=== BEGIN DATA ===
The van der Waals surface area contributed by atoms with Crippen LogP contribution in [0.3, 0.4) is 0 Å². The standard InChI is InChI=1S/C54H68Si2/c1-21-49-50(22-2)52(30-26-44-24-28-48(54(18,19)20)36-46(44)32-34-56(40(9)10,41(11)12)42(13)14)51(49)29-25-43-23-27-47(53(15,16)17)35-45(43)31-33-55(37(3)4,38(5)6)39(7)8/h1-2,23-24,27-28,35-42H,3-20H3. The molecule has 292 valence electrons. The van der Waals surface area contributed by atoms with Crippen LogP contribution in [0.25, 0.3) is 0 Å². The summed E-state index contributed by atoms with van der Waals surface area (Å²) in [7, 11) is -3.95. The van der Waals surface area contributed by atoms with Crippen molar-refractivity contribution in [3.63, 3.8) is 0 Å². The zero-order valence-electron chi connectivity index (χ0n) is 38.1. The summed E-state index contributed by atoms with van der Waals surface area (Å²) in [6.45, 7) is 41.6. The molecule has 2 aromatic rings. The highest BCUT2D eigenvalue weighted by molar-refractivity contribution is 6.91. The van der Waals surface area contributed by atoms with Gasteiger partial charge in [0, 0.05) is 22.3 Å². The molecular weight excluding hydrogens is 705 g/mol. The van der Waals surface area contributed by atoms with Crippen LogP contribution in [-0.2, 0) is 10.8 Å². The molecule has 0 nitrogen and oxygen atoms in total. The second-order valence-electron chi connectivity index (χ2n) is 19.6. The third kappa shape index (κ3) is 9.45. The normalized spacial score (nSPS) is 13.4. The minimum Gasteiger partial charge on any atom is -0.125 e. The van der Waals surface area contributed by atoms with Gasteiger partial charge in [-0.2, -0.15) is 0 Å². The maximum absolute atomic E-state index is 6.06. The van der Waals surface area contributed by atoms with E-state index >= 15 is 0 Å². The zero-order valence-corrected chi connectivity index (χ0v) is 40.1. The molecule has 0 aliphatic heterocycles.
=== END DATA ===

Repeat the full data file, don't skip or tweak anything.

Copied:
The van der Waals surface area contributed by atoms with Crippen LogP contribution in [0.3, 0.4) is 0 Å². The standard InChI is InChI=1S/C54H68Si2/c1-21-49-50(22-2)52(30-26-44-24-28-48(54(18,19)20)36-46(44)32-34-56(40(9)10,41(11)12)42(13)14)51(49)29-25-43-23-27-47(53(15,16)17)35-45(43)31-33-55(37(3)4,38(5)6)39(7)8/h1-2,23-24,27-28,35-42H,3-20H3. The molecule has 292 valence electrons. The van der Waals surface area contributed by atoms with Crippen LogP contribution in [0.25, 0.3) is 0 Å². The summed E-state index contributed by atoms with van der Waals surface area (Å²) in [7, 11) is -3.95. The van der Waals surface area contributed by atoms with Crippen molar-refractivity contribution in [3.63, 3.8) is 0 Å². The zero-order valence-electron chi connectivity index (χ0n) is 38.1. The summed E-state index contributed by atoms with van der Waals surface area (Å²) in [6.45, 7) is 41.6. The molecule has 2 aromatic rings. The highest BCUT2D eigenvalue weighted by molar-refractivity contribution is 6.91. The van der Waals surface area contributed by atoms with Gasteiger partial charge in [0, 0.05) is 22.3 Å². The molecular weight excluding hydrogens is 705 g/mol. The van der Waals surface area contributed by atoms with Crippen LogP contribution in [-0.2, 0) is 10.8 Å². The molecule has 0 nitrogen and oxygen atoms in total. The second-order valence-electron chi connectivity index (χ2n) is 19.6. The third kappa shape index (κ3) is 9.45. The normalized spacial score (nSPS) is 13.4. The minimum Gasteiger partial charge on any atom is -0.125 e. The van der Waals surface area contributed by atoms with Gasteiger partial charge in [-0.2, -0.15) is 0 Å². The maximum absolute atomic E-state index is 6.06. The van der Waals surface area contributed by atoms with E-state index >= 15 is 0 Å². The zero-order valence-corrected chi connectivity index (χ0v) is 40.1. The molecule has 0 aliphatic heterocycles.